Depleted Uranium Work at Rocky Flats: An example of the “Black Budget”

In Democracy, Environment, Public Health, Rocky Flats on October 30, 2012 at 12:55 am

Secrets abound at Rocky Flats, some more secret than others. One such was activity to develop depleted uranium armor plating for U.S. Army tanks. Initially deployed in West Germany during the 1980s, tanks with DU armor became notable for their use in the two U.S. wars in Iraq. This particular project was totally unknown to outsiders like myself who followed activities at Rocky Flats very closely. I learned of the existence of this program from Thomas Bullock’s Diary of a Cold War Patriot (Smashwords, Inc., 2011, available on line at http://www.smashwords.com/books/view/74199). This book narrates the career of a retired nuclear engineer, who, when employed by Parsons Corp., an engineering firm located in Pasadena, CA, was involved in several projects at Rocky Flats, including the DU work. As mentioned above, this was a “black budget” item, that is, one not included in the regular publicly available DOE budget line, one for which even the existence of the budget was totally classified.

Bullock does not say whether the DU work at Rocky Flats also included coating bullets, shells and missiles with DU. Both forms of DU armor, coating for projectiles and coating for tanks, created radioactive contamination in Bosnia, Serbia, Iraq and later Afghanistan and other locations. U.S. soldiers in DU armored tanks that were targeted and hit often were exposed to radiation in easily internalized aerosol form. Of course, DU also contaminated populations where it was used, including totally innocent civilians. Some critics called DU the “agent orange” of Iraq. According to Physicians for Social Responsibility, “The fact that DU is aerosolized on impact with its target and is transformed into small dust particles capable of being carried by the wind may threaten air, ground and water resources, which all may become long-term repositories for DU. Long term impact is especially important considering the 4.5 billion year half life of DU.”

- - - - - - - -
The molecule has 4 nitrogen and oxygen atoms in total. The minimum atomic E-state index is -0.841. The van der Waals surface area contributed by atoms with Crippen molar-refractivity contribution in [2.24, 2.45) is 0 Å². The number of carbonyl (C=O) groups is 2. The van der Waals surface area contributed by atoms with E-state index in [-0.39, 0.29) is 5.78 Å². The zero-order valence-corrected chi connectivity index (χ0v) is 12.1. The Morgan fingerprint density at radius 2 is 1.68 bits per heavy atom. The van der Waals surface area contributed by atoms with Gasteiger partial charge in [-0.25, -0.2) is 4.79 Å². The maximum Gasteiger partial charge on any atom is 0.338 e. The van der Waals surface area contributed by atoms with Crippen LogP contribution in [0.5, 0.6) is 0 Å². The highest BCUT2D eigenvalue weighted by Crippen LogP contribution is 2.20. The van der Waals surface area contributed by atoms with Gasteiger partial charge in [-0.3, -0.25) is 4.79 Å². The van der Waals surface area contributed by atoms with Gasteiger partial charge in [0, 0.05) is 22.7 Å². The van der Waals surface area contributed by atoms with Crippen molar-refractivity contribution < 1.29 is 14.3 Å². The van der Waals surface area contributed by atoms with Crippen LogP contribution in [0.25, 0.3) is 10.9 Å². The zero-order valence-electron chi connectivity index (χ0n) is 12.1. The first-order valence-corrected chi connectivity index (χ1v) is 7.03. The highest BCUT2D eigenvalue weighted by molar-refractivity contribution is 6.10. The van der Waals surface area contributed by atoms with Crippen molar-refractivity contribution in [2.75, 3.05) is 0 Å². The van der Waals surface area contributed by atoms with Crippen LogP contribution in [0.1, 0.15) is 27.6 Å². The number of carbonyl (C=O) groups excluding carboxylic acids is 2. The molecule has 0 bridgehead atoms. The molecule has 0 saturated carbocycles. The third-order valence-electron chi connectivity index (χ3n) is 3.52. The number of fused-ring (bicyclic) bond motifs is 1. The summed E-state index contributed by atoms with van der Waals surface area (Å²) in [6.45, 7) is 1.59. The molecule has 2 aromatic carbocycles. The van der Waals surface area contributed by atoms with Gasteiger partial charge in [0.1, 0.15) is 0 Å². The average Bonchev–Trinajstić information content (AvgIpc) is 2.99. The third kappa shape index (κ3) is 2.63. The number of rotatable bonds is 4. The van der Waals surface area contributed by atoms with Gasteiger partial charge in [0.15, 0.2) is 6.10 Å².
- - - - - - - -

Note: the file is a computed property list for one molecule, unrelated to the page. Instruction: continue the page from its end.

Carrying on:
Bullock reports that once the DU tank armament developed at Rocky Flats was ready for application, the work was shifted to the Idaho National Engineering Lab, where it was housed in the enormous building originally built there for the failed effort to create a nuclear powered airplane. This facility was large enough that tanks could be delivered to a place where they could be out of sight while being coated with DU armor.  He doesn’t say whether the Idaho work was also “black budget.”

In 1993, after the change of mission at Rocky Flats from production to cleanup, for a brief period DOE pushed what was called the “Rocky Flats Conversion Project.” a name that they must have expected to resonate with anti-nuclear activists who for two decades had been calling for conversion of work at Rocky Flats from socially destructive to socially useful activity. The Rocky Flats Conversion Project was to be operated by a commercial company headquarter in Oak Ridge, TN. Their intent was to do DU work of an unspecified nature. They wanted to take over one building at Rocky Flats that happened to contain a very large, very heavy rolling metal press, capable of creating large sheets of DU at varying thicknesses. For a brief period, this Conversion Project received a good bit of attention. But within a matter of a few months, without much public notice, the project was suddenly de-funded. It disappeared like a bad dream, never to be mentioned again. I of course now wonder if the Rocky Flats Conversion Project was related to DU armaments.


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